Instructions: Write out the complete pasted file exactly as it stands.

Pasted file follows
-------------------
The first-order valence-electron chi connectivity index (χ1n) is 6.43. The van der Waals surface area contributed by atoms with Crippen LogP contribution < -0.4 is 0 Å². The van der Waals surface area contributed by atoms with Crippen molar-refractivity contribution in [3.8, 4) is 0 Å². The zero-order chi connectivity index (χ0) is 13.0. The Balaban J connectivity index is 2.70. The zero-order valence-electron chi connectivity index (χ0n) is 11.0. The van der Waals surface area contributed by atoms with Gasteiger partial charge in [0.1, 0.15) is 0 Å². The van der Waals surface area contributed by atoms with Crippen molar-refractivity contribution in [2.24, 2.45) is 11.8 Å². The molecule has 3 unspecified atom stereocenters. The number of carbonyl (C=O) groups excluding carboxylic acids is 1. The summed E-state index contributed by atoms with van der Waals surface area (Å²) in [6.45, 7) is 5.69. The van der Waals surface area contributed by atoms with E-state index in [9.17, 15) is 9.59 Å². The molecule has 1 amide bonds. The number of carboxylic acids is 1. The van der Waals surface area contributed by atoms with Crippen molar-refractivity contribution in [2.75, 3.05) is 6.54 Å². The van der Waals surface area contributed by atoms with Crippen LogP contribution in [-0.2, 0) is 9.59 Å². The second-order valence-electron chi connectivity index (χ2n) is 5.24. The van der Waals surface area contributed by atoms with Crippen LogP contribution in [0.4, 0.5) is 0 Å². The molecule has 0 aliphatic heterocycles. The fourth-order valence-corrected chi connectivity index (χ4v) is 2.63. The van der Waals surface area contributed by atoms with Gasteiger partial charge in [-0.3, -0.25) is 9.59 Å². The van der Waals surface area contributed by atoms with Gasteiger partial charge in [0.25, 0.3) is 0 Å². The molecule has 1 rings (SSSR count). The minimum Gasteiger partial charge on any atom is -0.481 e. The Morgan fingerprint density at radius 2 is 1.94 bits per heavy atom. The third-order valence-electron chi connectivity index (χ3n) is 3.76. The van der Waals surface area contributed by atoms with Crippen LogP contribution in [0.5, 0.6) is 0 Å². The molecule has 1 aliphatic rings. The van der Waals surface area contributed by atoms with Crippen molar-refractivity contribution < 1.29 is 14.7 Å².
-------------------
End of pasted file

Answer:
The first-order valence-electron chi connectivity index (χ1n) is 6.43. The van der Waals surface area contributed by atoms with Crippen LogP contribution < -0.4 is 0 Å². The van der Waals surface area contributed by atoms with Crippen molar-refractivity contribution in [3.8, 4) is 0 Å². The zero-order chi connectivity index (χ0) is 13.0. The Balaban J connectivity index is 2.70. The zero-order valence-electron chi connectivity index (χ0n) is 11.0. The van der Waals surface area contributed by atoms with Gasteiger partial charge in [0.1, 0.15) is 0 Å². The van der Waals surface area contributed by atoms with Crippen molar-refractivity contribution in [2.24, 2.45) is 11.8 Å². The molecule has 3 unspecified atom stereocenters. The number of carbonyl (C=O) groups excluding carboxylic acids is 1. The summed E-state index contributed by atoms with van der Waals surface area (Å²) in [6.45, 7) is 5.69. The van der Waals surface area contributed by atoms with E-state index in [9.17, 15) is 9.59 Å². The molecule has 1 amide bonds. The number of carboxylic acids is 1. The van der Waals surface area contributed by atoms with Crippen molar-refractivity contribution in [2.75, 3.05) is 6.54 Å². The van der Waals surface area contributed by atoms with Crippen LogP contribution in [-0.2, 0) is 9.59 Å². The second-order valence-electron chi connectivity index (χ2n) is 5.24. The van der Waals surface area contributed by atoms with Crippen LogP contribution in [0.4, 0.5) is 0 Å². The molecule has 0 aliphatic heterocycles. The fourth-order valence-corrected chi connectivity index (χ4v) is 2.63. The van der Waals surface area contributed by atoms with Gasteiger partial charge in [-0.3, -0.25) is 9.59 Å². The van der Waals surface area contributed by atoms with Gasteiger partial charge in [0.25, 0.3) is 0 Å². The molecule has 1 rings (SSSR count). The minimum Gasteiger partial charge on any atom is -0.481 e. The Morgan fingerprint density at radius 2 is 1.94 bits per heavy atom. The third-order valence-electron chi connectivity index (χ3n) is 3.76. The van der Waals surface area contributed by atoms with Crippen LogP contribution in [0.5, 0.6) is 0 Å². The molecule has 1 aliphatic rings. The van der Waals surface area contributed by atoms with Crippen molar-refractivity contribution < 1.29 is 14.7 Å².